• Thanks, Dilip, for your typically insightful analysis. I agree with you that the Bisht case is profoundly important, and presents a great opportunity to debate principles of judicial power and constitutional theory. As you note, the two judges present some of the most compelling arguments for their respective camps. I was intrigued by the extent of references on comparative legal literature and foreign cases in both judgments as well. I am in the process of studying the case closely for an academic paper,and will try and post about it later as well, where I will invite your further comments.

    Moving on to your second point, I think you’ve identified the Achilles heel of much of existing constitutional theory: the inability of scholars and jurists to be able to provide truly ‘neutral’ principles of adjudication and interpretation. What you have pointed out for India is equally true of U.S. constitutional scholarship, and many people consider the project an impossible one. So much so that people who do try and evolve such ‘objective’ and ‘neutral’ principles are derided as either naive or intellectually deficient. Many people who try and do so fall into the trap of trying to justify cases that do not conform to their own theories, but whose results are more palatable to them, based on their personal worldviews.

    Decisions like Roe v. Wade pose a problem for many liberals who believe in the right to abortion passionately, but are unwilling to concede the weaknesses in Justice Blackmun’s opinion in Roe. This, despite the fact that the conservative decisions they bemoan about often have a stronger basis than Roe. Of late, liberal scholars in the U.s. like Jack Balkin and Sanford Levinson have started endorsing their versions of ‘originalism’ and acknowledge that paying close attention to standard interpretive strategies (of history, text, purpose that you identify) is important in order to encourage a tradition where these constraints are taken seriously.

    Although I am not usually a fan of mimicking practices in other jurisdictions, I believe that liberal constitutionalists in India may also need to do likewise to avoid the problem that you have so sharply focused upon and identified.

  • Thanks for a very interesting post. As Dilip points out there is nothing really novel about the arguments put forward by Katju J. and Sinha J. Both philosophies have been espoused before by the Supreme Court, albeit not in a single case.

    That said, I have grave misgivings about Sinha J.’s judgment, though I have the greatest respect for his erudition. I feel that it doesn’t really answer any of the criticisms levelled by Katju J. It seems to rest on the following premises-

    1. It is alright to ignore constitutional and statutory provisions as long as the parties before the Court connive with the Court in doing so. A sovereign legislature cannot abdicate its powers in this manner, and the mere fact that counsels before the Court were amenable to its passing directions is no defence to the charge that the orders passed were illegal.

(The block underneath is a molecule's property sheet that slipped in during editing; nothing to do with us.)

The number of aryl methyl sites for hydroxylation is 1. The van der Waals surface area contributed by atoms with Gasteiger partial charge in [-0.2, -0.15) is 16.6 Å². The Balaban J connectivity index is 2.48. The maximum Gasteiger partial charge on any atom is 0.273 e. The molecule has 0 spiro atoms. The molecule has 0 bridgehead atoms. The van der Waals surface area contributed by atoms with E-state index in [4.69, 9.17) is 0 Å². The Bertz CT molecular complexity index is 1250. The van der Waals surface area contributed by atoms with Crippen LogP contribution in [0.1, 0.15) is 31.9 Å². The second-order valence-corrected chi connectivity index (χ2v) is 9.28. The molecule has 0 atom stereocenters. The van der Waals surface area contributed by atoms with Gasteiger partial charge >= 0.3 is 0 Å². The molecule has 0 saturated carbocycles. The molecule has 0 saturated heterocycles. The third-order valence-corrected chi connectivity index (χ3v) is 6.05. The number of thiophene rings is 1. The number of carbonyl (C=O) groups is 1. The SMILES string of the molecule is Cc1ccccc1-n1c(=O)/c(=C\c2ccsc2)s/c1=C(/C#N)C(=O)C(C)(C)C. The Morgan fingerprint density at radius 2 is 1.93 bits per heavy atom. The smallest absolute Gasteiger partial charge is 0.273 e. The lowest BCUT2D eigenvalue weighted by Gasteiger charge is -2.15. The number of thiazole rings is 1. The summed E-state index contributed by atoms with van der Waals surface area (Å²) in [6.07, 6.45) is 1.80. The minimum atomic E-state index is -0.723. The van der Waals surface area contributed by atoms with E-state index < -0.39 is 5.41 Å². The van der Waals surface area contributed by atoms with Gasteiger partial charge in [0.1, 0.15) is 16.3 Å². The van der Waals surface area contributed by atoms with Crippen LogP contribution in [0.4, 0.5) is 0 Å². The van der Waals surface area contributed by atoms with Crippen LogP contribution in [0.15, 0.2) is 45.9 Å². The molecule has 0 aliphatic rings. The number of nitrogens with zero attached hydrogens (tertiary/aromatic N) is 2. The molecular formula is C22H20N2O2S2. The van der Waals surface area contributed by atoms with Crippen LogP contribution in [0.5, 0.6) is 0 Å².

2. As the Consumer Protection Tribunals are judicial fora, the SC is entitled to interfere in their administration and conditions of service as the apex court. There is no constitutional provision to bear this out. This is also ignores Parliament’s contrary intention as exhibited in the text of the CPA.

    3. Bunging in enough foreign references (Dworkin, Bruce Ackerman et al.) is sufficient to gloss over the fact that the Court is rewriting the statute.

    Sinha J. also refers to Union of India v. S.B. Vohra, an inapposite reference, since the very passage he extracts indicates that there Art. 229 entitled the HC to have a say in service conditions.

    References to other SC decisions which suffer from the same defects as those pointed out by Katju J. are of no help. Constitutional courts are normally not bound by prior precedents precisely because, in their field of action, the perpetuation of errors can have dire consequences.

    I am not indifferent to the argument that legislative indolence requires judicial activism. I just don’t think that it justifies rewriting constitutional and statutory provisions without acknowledging this is what is being done. It is constitutional hypocrisy, which abandons the constitution to the personal predilections of judges. This trend and it’s pitfalls were eloquently characterised by Alex Kozinski of the Ninth Circuit in Silveira v. Llockyer> The passage deserves to be set out in full-

    “Judges know very well how to read the Constitution broadly when they are sympathetic to the right being asserted. We have held, without much ado, that “speech, or . . . the press” also means the Internet, see Reno v. ACLU, 521 U.S. 844 (1997), and that “persons, houses, papers, and effects” also means public telephone booths, see Katz v. United States,389 U.S. 347 (1967). When a particular right comports especially well with our notions of good social policy, we build magnificent legal edifices on elliptical constitutional phrases—or even the white spaces between lines of constitutional text. See, e.g., Compassion in Dying v. Washington, 79 F.3d 790 (9th Cir. 1996) (en banc), rev’d sub nom. Washington v. Glucksberg, 521 U.S. 702 (1997). But, as the panel amply demonstrates, when we’re none too keen on a particular constitutional